F1 German Grand Prix Next – Lewis Hamilton Set to Pad Points Lead
The Formula 1 Series is in Hockenheim this weekend for the German Grand Prix, and British driver Lewis Hamilton will be seeking to continue his three-race winning streak over the ever-powerful field of F1 competitors. It looks like he’s got his work cut out for him, though, with teammate Nico Rosberg so far setting fast times in practice. Rosberg, with five wins on the season (matching Hamilton’s season total) dominated today’s practice, leading Hamilton by .326 seconds and third place Sebastian Vettel by more than a full second.
Hamilton and Rosberg (left in photo), piloting Mercedes-Benz Silver Arrows, have been the the class of the 2016 Formula 1 season, capturing 10 of the 11 races. In 2015, the pair combined to win 16 of the 19 events on the schedule (Hamilton winning 10 to Rosberg’s six). Hamilton, of course went on to win the 2015 Formula One World Championship, the third championship in his nine-year F1 career. His 5-win season has him closing in on second place on the all-time F1 win list with 48 to Alain Prost’s 52. All-time win leader in F1 is Michael Schumacher with 91, so that mark appears safe for at least a few years. But Hamilton is only 31 years old, so at this pace reaching the top is not out of the question.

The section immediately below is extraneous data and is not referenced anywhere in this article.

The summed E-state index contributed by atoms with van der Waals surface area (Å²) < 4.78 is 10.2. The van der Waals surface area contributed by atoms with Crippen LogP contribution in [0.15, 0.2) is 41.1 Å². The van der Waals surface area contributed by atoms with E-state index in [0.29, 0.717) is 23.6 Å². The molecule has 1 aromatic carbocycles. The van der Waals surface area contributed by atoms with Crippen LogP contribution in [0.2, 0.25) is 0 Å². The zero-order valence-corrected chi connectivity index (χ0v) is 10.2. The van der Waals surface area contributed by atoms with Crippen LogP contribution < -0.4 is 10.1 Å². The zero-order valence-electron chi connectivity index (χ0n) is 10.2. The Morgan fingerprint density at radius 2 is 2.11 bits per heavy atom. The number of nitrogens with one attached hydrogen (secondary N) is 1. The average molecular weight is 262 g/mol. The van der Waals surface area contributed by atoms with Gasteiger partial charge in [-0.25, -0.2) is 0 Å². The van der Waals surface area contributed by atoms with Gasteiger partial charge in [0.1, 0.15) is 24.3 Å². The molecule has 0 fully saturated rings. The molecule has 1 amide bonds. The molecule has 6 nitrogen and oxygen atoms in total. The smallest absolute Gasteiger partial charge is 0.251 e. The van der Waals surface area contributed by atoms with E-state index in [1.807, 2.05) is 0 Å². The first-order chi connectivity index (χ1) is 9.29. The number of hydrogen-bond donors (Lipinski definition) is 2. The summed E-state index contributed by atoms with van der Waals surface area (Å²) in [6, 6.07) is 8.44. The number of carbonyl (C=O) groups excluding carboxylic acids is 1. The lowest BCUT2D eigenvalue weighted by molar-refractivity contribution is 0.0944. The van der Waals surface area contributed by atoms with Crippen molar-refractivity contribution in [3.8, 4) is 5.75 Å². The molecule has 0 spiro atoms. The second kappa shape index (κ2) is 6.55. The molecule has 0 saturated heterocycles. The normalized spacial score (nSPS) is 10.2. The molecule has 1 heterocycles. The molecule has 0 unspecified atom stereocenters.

The German Grand Prix is the 11th stop on the 2016 F1 tour, returning to Hockenheim after a one-year absence. Last year’s event was removed from the schedule following a location dispute between the Nürburgring and Hockenheim venues. In 2014, Nico Rosberg (see GimmeInfo’s earlier post for more background on Rosberg) won the event by a full 20 seconds over Finnish driver Valtteri Bottas, with Hamilton finishing third. The Hockenheim venue is in the Rhine valley near the town of Hockenheim in Baden-Württemberg, Germany, and has been in operation since 1932. In its present F1 configuration, the racing circuit is 2.842 miles in length, with 17 turns on a generally flat surface. The current lap speed record is 1:13.780 set by Kimi Räikkönen in 2004.